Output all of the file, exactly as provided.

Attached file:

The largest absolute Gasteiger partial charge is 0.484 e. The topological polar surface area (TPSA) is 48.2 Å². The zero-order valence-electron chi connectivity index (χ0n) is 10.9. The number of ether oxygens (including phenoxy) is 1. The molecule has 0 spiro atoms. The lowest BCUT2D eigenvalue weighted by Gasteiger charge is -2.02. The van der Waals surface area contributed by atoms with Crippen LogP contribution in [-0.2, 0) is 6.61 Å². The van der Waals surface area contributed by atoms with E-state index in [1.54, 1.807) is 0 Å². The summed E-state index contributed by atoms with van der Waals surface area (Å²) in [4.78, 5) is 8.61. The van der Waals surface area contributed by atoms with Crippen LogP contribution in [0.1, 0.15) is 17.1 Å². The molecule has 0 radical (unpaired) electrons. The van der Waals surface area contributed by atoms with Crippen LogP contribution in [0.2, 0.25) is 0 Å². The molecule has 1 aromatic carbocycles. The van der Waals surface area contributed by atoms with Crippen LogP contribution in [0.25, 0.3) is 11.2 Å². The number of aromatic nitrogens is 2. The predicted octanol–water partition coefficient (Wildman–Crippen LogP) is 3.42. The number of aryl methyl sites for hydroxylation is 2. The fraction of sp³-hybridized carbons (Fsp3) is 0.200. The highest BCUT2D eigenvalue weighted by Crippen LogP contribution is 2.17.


The largest absolute Gasteiger partial charge is 0.484 e. The topological polar surface area (TPSA) is 48.2 Å². The zero-order valence-electron chi connectivity index (χ0n) is 10.9. The number of ether oxygens (including phenoxy) is 1. The molecule has 0 spiro atoms. The lowest BCUT2D eigenvalue weighted by Gasteiger charge is -2.02. The van der Waals surface area contributed by atoms with Crippen LogP contribution in [-0.2, 0) is 6.61 Å². The van der Waals surface area contributed by atoms with E-state index in [1.54, 1.807) is 0 Å². The summed E-state index contributed by atoms with van der Waals surface area (Å²) in [4.78, 5) is 8.61. The van der Waals surface area contributed by atoms with Crippen LogP contribution in [0.1, 0.15) is 17.1 Å². The molecule has 0 radical (unpaired) electrons. The van der Waals surface area contributed by atoms with Crippen LogP contribution in [0.2, 0.25) is 0 Å². The molecule has 1 aromatic carbocycles. The van der Waals surface area contributed by atoms with Crippen LogP contribution in [0.25, 0.3) is 11.2 Å². The number of aromatic nitrogens is 2. The predicted octanol–water partition coefficient (Wildman–Crippen LogP) is 3.42. The number of aryl methyl sites for hydroxylation is 2. The fraction of sp³-hybridized carbons (Fsp3) is 0.200. The highest BCUT2D eigenvalue weighted by Crippen LogP contribution is 2.17.